Benedetti to direct EIF

Scots violinist Nicola Benedetti is to be the 11th director of the Edinburgh International Festival, succeeding Fergus Linehan, who steps down after this year’s 75th anniversary programme.

In a surprise announcement, less than 24 hours after the EIF had buried the controversy around its Russian Honorary President Valery Gergiev by accepting his resignation, the Festival’s appointment breaks new ground in a remarkable list of ways.

When she takes up the post of October 1 this year, Benedetti will be the first woman in the role and the first Scot to lead the Festival. Turning 35 in July, she will also be the youngest holder of the position since Robert Ponsonby in the 1950s.

In the public eye since she won the BBC Young Musician competition in May 2004 at the age of 16, playing Szymanowski’s First Violin Concerto with the BBC SSO in Edinburgh’s Usher Hall, Benedetti has carved a hugely successful international career as an orchestral soloist and chamber musician, with a succession of chart-topping recordings. Most recently she has been celebrated for her championing of music education, notably through the establishment of her own Benedetti Foundation. The youngest recipient of the Queen’s Medal for Music in 2017, she was made a CBE in the 2019 New Year Honours.

Currently on a tour of Europe which opened at London’s Wigmore Hall, playing Schumann and Brahms with her regular trio of cellist Leonard Elschenbroich and pianist Alexei Grynyuk, the violinist was unavailable for interviews. The statement from the Festival said that “alongside her role as Festival Director, Nicola will continue to perform internationally and to lead the Benedetti Foundation. She will naturally be more selective with her engagements in order to ensure she fulfils each of her commitments.”

The Director Designate herself was quoted: “I am deeply honoured to contribute to the long and rich history of the Edinburgh International Festival and the cultural landscape of Scotland. This festival was founded on principles of reconciliation and the ideals of art transcending political and cultural fracture. Following in the footsteps of the wonderful achievements of Fergus Linehan and his predecessors, I will uphold these values and greatly look forward to serving this festival, its mission of cultural exchanges, and the people of Scotland.”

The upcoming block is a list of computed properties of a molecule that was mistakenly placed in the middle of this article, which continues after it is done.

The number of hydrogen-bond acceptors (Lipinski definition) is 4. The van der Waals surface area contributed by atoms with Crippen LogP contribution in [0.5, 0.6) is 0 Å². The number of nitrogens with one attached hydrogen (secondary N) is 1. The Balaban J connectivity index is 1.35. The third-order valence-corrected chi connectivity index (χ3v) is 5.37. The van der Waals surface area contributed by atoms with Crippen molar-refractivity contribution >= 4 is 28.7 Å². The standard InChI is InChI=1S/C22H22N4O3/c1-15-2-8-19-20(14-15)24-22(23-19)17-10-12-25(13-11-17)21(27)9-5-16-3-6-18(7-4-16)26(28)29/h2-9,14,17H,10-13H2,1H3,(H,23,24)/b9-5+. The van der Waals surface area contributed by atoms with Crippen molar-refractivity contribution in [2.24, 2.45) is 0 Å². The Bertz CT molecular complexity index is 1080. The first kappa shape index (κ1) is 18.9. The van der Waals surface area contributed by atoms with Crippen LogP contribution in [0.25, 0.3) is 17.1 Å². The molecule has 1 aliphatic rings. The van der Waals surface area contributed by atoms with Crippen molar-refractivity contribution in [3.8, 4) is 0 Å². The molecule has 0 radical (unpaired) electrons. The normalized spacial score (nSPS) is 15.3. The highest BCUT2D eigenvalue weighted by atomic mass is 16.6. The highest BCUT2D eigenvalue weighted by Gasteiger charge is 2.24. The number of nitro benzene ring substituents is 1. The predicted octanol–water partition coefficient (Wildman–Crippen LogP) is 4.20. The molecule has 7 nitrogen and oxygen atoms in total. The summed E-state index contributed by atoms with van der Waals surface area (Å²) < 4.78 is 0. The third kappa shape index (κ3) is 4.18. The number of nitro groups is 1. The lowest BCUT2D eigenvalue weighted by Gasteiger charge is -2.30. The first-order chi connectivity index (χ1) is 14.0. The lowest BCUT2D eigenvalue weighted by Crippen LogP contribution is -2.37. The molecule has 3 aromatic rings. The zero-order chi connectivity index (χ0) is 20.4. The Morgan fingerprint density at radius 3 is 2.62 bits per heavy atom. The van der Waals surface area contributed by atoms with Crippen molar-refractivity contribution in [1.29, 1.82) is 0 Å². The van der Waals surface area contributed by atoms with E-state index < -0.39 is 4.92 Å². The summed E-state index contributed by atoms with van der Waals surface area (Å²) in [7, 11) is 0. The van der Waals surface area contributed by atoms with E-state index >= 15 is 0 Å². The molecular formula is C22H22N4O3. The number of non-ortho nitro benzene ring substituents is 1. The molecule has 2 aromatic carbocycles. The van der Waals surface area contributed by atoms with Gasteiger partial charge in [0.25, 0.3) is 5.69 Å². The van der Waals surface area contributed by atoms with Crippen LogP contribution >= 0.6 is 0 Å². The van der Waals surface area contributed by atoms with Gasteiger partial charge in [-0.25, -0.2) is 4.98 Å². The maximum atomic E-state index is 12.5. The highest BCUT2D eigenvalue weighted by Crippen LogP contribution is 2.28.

Scotland’s First Minister, Rt Hon. Nicola Sturgeon MSP, said: “I’m sure that people across the country are looking forward to supporting the Festival’s full in-person return after two years, and welcoming visitors and artists from around the world to Scotland.

“I welcome Nicola Benedetti’s appointment as Director – especially as she becomes the first woman to ever hold the role. Her experience in promoting Scotland’s cultural scene to audiences around the world will be invaluable and I wish her every success.”

Keith Skeoch, who chairs the EIF Board of Trustees, added: “It is such a pleasure to welcome Nicola Benedetti as both the first woman and the first Scottish director of the Edinburgh International Festival. In many ways she reflects the spirit of this festival; internationally recognised and respected but Scottish to her core, she’s dedicated to advocating world-class music making and innovating new ways to bring it to audiences.

“As an artist, her string of collaborators reads like a who’s who of the world of classical music and as an educator she has reached tens of thousands worldwide. I have no doubt that she will bring a wealth of new ideas to the organisation and build on Fergus’ exceptional work from the last eight years.”

Benedetti’s predecessor will unveil his final programme at the end of March. The 75th Festival follows two years when the presentation of events was impacted by the global pandemic, becoming mostly filmed and online in 2020 and with the construction of three tented pavilions to house the 2021 music programme.

During the same period, Benedetti moved much of her education work online but has also performed acclaimed new orchestral works written for her by Wynton Marsalis and Mark Simpson, and formed her own early music ensemble, Benedetti Baroque, which appeared at last year’s Festival.

The Festival’s Board yesterday announced that it had asked for and accepted the resignation of Valery Gergiev as its Honorary President. Arts organisations across the world have distanced themselves from the Russian conductor since the invasion of Ukraine because of his friendship with President Putin

This year’s Edinburgh Festival runs from August 5-28, and more information is available at